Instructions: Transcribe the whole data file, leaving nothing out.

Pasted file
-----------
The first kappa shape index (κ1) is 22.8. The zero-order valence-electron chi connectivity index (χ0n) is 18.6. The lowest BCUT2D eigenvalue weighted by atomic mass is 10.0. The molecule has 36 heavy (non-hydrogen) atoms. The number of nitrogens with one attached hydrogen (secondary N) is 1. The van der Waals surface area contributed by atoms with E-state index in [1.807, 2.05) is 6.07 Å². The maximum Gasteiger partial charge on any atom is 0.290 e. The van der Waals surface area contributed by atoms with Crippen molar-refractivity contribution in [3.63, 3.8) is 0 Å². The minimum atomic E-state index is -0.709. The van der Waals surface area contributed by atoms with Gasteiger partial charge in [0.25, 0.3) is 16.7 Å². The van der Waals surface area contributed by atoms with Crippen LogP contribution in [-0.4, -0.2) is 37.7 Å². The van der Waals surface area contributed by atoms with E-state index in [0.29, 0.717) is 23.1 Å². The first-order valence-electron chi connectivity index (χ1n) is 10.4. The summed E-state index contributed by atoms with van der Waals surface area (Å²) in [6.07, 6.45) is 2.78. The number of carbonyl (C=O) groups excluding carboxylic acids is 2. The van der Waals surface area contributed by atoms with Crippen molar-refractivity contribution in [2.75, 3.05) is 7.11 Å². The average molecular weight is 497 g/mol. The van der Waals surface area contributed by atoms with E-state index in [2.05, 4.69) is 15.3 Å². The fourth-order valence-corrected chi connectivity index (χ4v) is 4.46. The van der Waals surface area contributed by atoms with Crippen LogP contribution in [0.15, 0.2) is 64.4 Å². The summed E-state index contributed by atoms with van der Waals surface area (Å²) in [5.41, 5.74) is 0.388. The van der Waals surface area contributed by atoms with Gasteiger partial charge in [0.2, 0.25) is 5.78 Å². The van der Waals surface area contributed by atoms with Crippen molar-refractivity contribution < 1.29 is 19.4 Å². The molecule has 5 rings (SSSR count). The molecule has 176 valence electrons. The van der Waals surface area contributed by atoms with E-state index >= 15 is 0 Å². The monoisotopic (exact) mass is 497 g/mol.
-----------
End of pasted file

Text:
The first kappa shape index (κ1) is 22.8. The zero-order valence-electron chi connectivity index (χ0n) is 18.6. The lowest BCUT2D eigenvalue weighted by atomic mass is 10.0. The molecule has 36 heavy (non-hydrogen) atoms. The number of nitrogens with one attached hydrogen (secondary N) is 1. The van der Waals surface area contributed by atoms with E-state index in [1.807, 2.05) is 6.07 Å². The maximum Gasteiger partial charge on any atom is 0.290 e. The van der Waals surface area contributed by atoms with Crippen molar-refractivity contribution in [3.63, 3.8) is 0 Å². The minimum atomic E-state index is -0.709. The van der Waals surface area contributed by atoms with Gasteiger partial charge in [0.25, 0.3) is 16.7 Å². The van der Waals surface area contributed by atoms with Crippen LogP contribution in [-0.4, -0.2) is 37.7 Å². The van der Waals surface area contributed by atoms with E-state index in [0.29, 0.717) is 23.1 Å². The first-order valence-electron chi connectivity index (χ1n) is 10.4. The summed E-state index contributed by atoms with van der Waals surface area (Å²) in [6.07, 6.45) is 2.78. The number of carbonyl (C=O) groups excluding carboxylic acids is 2. The van der Waals surface area contributed by atoms with Crippen molar-refractivity contribution in [2.75, 3.05) is 7.11 Å². The average molecular weight is 497 g/mol. The van der Waals surface area contributed by atoms with E-state index in [2.05, 4.69) is 15.3 Å². The fourth-order valence-corrected chi connectivity index (χ4v) is 4.46. The van der Waals surface area contributed by atoms with Crippen LogP contribution in [0.15, 0.2) is 64.4 Å². The summed E-state index contributed by atoms with van der Waals surface area (Å²) in [5.41, 5.74) is 0.388. The van der Waals surface area contributed by atoms with Gasteiger partial charge in [0.2, 0.25) is 5.78 Å². The van der Waals surface area contributed by atoms with Crippen molar-refractivity contribution < 1.29 is 19.4 Å². The molecule has 5 rings (SSSR count). The molecule has 176 valence electrons. The van der Waals surface area contributed by atoms with E-state index >= 15 is 0 Å². The monoisotopic (exact) mass is 497 g/mol.